An example could be if a tenant tripped over a badly fitted floorboard and broke their ankle, or a branch from a poorly maintained tree fall onto a tenant’s bicycle, damaging it.

Landlord liability insurance would cover the legal fees, medical bills and compensation.

If a tenant has a legal right to compensation, a landlord may have to cover medical costs and lost income, meaning the claim can quickly escalate into thousands of pounds.

Liability insurance can also protect against damage to their contents if this was due to an issue with the property.

Damage to neighbouring properties can also be included in landlord liability insurance coverage if an incident at the property causes issues in another home. E.g., a fire could cause smoke damage to a neighbouring property.

Buy to let home insurance

Buy to let home insurance is different from the type of policy a homeowner will purchase when living in the home themselves. It covers a much broader range of issues that are tailored to the risks a landlord takes when renting out a property.

While contents insurance is a significant element of home insurance, a landlord may not always feel like a buy must let property because they do not have many items in the property.

The most significant similarity of buy to let and home insurance is the building insurance aspect. Every buys to let policy will include building insurance – protecting the permanent structure of the property, and anything fixed to that structure, is the core part of any policy.

What is the difference between building insurance and landlord insurance?

Building insurance is the main feature of landlord insurance and covers structural damage of the property as well as parts permanently fixed to it. Landlord insurance is a broader umbrella term for a set of coverages that can fall under one policy, such as building insurance, property owners’ liability cover and other coverages.

As mentioned, building insurance is part of any landlord insurance policy, along with liability insurance. However, there are many other safeguards available that can be added to a landlord’s insurance policy. Depending on the insurance provider, these could be standard with their policies or could cost extra.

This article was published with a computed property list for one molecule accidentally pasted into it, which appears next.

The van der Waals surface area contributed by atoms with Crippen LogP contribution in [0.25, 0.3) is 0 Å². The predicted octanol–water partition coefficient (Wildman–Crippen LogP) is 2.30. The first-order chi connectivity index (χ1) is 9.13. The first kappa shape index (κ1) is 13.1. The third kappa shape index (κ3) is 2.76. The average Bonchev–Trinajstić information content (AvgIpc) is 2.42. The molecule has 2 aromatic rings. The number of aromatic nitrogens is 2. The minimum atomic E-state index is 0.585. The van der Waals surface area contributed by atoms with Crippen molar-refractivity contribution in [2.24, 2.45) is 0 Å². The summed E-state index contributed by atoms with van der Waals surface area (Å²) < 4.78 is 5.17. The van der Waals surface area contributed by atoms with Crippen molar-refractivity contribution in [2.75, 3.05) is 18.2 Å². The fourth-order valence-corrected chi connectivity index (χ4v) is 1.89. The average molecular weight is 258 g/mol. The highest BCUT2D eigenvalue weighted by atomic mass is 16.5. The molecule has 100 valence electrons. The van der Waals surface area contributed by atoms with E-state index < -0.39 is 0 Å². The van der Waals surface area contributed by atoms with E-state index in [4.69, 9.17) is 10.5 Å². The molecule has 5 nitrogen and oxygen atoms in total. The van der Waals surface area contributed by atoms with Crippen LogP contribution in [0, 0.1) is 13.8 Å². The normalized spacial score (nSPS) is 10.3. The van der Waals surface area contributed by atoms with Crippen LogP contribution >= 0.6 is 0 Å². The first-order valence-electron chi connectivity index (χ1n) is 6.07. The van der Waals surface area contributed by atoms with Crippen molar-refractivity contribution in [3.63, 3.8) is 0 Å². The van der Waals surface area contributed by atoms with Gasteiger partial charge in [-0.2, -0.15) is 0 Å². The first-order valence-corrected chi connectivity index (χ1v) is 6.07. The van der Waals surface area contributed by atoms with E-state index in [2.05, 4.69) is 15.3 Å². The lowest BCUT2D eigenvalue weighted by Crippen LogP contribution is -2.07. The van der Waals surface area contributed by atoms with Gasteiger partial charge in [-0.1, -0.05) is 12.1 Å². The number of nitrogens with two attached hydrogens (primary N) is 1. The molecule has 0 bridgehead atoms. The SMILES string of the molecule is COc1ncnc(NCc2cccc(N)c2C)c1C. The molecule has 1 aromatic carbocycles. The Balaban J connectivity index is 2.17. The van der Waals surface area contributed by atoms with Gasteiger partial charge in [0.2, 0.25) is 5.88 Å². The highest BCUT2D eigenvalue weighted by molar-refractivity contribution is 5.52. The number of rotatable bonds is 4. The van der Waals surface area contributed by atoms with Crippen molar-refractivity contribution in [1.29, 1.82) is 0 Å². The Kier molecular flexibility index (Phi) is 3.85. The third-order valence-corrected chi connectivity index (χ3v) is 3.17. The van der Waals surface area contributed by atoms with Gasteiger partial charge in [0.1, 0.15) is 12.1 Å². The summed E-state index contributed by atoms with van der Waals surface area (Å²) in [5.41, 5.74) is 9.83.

Building insurance includes some obvious parts of a property such as walls and the roof and some features further from the main building such as fences, gates, patio, yard, driveway, and pavement.

There is also the guttering, pipes, cables, windows and doors. Plus some other items which may not obviously spring to mind – bathroom fixtures, fitted kitchens, tiles, floorboards and fitted wardrobes. Carpets and linoleum flooring are not covered, however, with these items falling under contents insurance.

An insurer will payout for damage to these areas depending on whether they fall into their qualifying reasons. Some policies protect against “all risks”, which is everything except specified exceptions. While others will honour a claim if it falls into one of its “certain risk” categories. These are usually weather or crime-related and include storm, lightning, flooding, earthquake, explosion, fire, theft, riot, or malicious damage.

Sometimes there are grey areas over whether an item in a home falls under buildings or contents insurance. While carpets are not covered by buildings insurance, laminate flooring is because it is permanently glued down and would be difficult to move to another property without damaging it.

But if the laminate flooring clicked in place, it may be regarded as re-usable and so could fall under ‘contents’.

Another test for insurance is if a fixed product, such as a kitchen cabinet, was taken down and then damaged in a fire. It would be considered only temporarily removed and therefore would qualify as buildings insurance. But, if the cabinets were brought in to the house new and were still in their boxes before a fire destroyed them, they are classed as contents. The Financial Ombudsman sets out its stance on what classifies buildings and contents here.